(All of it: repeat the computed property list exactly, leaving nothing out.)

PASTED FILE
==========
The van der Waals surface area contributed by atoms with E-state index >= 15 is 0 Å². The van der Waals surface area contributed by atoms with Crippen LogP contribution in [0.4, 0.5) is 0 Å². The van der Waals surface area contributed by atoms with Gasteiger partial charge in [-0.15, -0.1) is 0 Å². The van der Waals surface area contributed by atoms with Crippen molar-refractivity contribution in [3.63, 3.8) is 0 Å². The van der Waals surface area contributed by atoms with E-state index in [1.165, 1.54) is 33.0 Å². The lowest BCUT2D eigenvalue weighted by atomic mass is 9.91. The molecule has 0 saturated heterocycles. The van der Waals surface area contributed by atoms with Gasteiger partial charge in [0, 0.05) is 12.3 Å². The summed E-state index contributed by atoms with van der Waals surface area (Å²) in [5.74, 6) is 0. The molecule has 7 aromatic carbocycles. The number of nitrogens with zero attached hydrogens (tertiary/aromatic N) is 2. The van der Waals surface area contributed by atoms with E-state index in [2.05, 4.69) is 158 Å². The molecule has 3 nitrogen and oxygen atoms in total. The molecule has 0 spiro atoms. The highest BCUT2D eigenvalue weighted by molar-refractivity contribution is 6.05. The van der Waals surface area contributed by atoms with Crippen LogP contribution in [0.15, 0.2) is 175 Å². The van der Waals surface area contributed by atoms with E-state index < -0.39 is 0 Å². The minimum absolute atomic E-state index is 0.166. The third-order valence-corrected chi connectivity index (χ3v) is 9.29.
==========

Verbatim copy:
The van der Waals surface area contributed by atoms with E-state index >= 15 is 0 Å². The van der Waals surface area contributed by atoms with Crippen LogP contribution in [0.4, 0.5) is 0 Å². The van der Waals surface area contributed by atoms with Gasteiger partial charge in [-0.15, -0.1) is 0 Å². The van der Waals surface area contributed by atoms with Crippen molar-refractivity contribution in [3.63, 3.8) is 0 Å². The van der Waals surface area contributed by atoms with E-state index in [1.165, 1.54) is 33.0 Å². The lowest BCUT2D eigenvalue weighted by atomic mass is 9.91. The molecule has 0 saturated heterocycles. The van der Waals surface area contributed by atoms with Gasteiger partial charge in [0, 0.05) is 12.3 Å². The summed E-state index contributed by atoms with van der Waals surface area (Å²) in [5.74, 6) is 0. The molecule has 7 aromatic carbocycles. The number of nitrogens with zero attached hydrogens (tertiary/aromatic N) is 2. The van der Waals surface area contributed by atoms with E-state index in [2.05, 4.69) is 158 Å². The molecule has 3 nitrogen and oxygen atoms in total. The molecule has 0 spiro atoms. The highest BCUT2D eigenvalue weighted by molar-refractivity contribution is 6.05. The van der Waals surface area contributed by atoms with Crippen LogP contribution in [0.15, 0.2) is 175 Å². The van der Waals surface area contributed by atoms with E-state index < -0.39 is 0 Å². The minimum absolute atomic E-state index is 0.166. The third-order valence-corrected chi connectivity index (χ3v) is 9.29.